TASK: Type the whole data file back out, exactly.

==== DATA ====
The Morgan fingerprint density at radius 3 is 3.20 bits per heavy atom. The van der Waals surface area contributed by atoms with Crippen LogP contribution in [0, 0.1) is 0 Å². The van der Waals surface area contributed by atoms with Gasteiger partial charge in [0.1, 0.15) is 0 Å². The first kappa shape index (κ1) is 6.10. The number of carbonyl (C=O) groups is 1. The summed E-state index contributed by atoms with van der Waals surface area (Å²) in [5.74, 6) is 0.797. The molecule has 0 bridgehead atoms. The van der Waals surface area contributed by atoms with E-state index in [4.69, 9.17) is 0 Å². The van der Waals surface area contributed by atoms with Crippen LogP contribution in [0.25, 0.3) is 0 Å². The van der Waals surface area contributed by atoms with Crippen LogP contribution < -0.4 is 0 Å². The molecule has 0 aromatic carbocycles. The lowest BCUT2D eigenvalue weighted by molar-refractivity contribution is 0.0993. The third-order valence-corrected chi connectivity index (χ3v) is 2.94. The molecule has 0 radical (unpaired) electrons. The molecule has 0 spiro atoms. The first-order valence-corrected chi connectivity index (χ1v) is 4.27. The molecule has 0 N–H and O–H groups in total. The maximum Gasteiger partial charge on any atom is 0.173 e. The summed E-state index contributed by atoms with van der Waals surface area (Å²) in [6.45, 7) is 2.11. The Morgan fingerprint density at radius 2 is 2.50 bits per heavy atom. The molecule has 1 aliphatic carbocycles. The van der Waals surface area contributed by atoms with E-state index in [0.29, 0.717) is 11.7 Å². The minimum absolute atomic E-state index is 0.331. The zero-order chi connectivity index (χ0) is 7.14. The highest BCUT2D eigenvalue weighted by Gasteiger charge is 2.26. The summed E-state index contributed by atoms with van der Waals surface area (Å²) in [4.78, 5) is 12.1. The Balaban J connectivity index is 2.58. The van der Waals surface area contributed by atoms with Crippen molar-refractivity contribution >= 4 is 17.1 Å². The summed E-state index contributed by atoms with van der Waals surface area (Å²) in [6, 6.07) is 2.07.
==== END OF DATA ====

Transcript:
The Morgan fingerprint density at radius 3 is 3.20 bits per heavy atom. The van der Waals surface area contributed by atoms with Crippen LogP contribution in [0, 0.1) is 0 Å². The van der Waals surface area contributed by atoms with Gasteiger partial charge in [0.1, 0.15) is 0 Å². The first kappa shape index (κ1) is 6.10. The number of carbonyl (C=O) groups is 1. The summed E-state index contributed by atoms with van der Waals surface area (Å²) in [5.74, 6) is 0.797. The molecule has 0 bridgehead atoms. The van der Waals surface area contributed by atoms with E-state index in [4.69, 9.17) is 0 Å². The van der Waals surface area contributed by atoms with Crippen LogP contribution in [0.25, 0.3) is 0 Å². The van der Waals surface area contributed by atoms with Crippen LogP contribution < -0.4 is 0 Å². The molecule has 0 aromatic carbocycles. The lowest BCUT2D eigenvalue weighted by molar-refractivity contribution is 0.0993. The third-order valence-corrected chi connectivity index (χ3v) is 2.94. The molecule has 0 radical (unpaired) electrons. The molecule has 0 spiro atoms. The first-order valence-corrected chi connectivity index (χ1v) is 4.27. The molecule has 0 N–H and O–H groups in total. The maximum Gasteiger partial charge on any atom is 0.173 e. The summed E-state index contributed by atoms with van der Waals surface area (Å²) in [6.45, 7) is 2.11. The Morgan fingerprint density at radius 2 is 2.50 bits per heavy atom. The molecule has 1 aliphatic carbocycles. The van der Waals surface area contributed by atoms with E-state index in [0.29, 0.717) is 11.7 Å². The minimum absolute atomic E-state index is 0.331. The zero-order chi connectivity index (χ0) is 7.14. The highest BCUT2D eigenvalue weighted by Gasteiger charge is 2.26. The summed E-state index contributed by atoms with van der Waals surface area (Å²) in [4.78, 5) is 12.1. The Balaban J connectivity index is 2.58. The van der Waals surface area contributed by atoms with Crippen molar-refractivity contribution >= 4 is 17.1 Å². The summed E-state index contributed by atoms with van der Waals surface area (Å²) in [6, 6.07) is 2.07.